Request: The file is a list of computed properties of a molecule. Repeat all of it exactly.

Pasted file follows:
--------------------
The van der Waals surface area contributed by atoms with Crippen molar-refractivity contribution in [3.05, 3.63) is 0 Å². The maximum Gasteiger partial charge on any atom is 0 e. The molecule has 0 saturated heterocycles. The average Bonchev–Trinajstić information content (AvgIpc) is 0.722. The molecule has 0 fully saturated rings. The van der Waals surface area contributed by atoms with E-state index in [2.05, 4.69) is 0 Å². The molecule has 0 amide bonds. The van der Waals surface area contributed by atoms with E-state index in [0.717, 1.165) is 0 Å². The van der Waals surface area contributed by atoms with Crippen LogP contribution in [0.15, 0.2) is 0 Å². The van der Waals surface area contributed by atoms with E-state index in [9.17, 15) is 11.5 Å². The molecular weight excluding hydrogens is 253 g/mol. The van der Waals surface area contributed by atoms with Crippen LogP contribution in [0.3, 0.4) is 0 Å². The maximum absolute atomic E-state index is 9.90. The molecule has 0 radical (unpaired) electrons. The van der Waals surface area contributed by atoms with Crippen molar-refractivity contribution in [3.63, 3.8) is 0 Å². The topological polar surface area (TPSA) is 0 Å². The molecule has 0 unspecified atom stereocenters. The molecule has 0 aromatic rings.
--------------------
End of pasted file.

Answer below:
The van der Waals surface area contributed by atoms with Crippen molar-refractivity contribution in [3.05, 3.63) is 0 Å². The maximum Gasteiger partial charge on any atom is 0 e. The molecule has 0 saturated heterocycles. The average Bonchev–Trinajstić information content (AvgIpc) is 0.722. The molecule has 0 fully saturated rings. The van der Waals surface area contributed by atoms with E-state index in [2.05, 4.69) is 0 Å². The molecule has 0 amide bonds. The van der Waals surface area contributed by atoms with E-state index in [0.717, 1.165) is 0 Å². The van der Waals surface area contributed by atoms with Crippen LogP contribution in [0.15, 0.2) is 0 Å². The van der Waals surface area contributed by atoms with E-state index in [9.17, 15) is 11.5 Å². The molecular weight excluding hydrogens is 253 g/mol. The van der Waals surface area contributed by atoms with Crippen LogP contribution in [0.3, 0.4) is 0 Å². The maximum absolute atomic E-state index is 9.90. The molecule has 0 radical (unpaired) electrons. The van der Waals surface area contributed by atoms with Crippen molar-refractivity contribution in [3.63, 3.8) is 0 Å². The topological polar surface area (TPSA) is 0 Å². The molecule has 0 unspecified atom stereocenters. The molecule has 0 aromatic rings.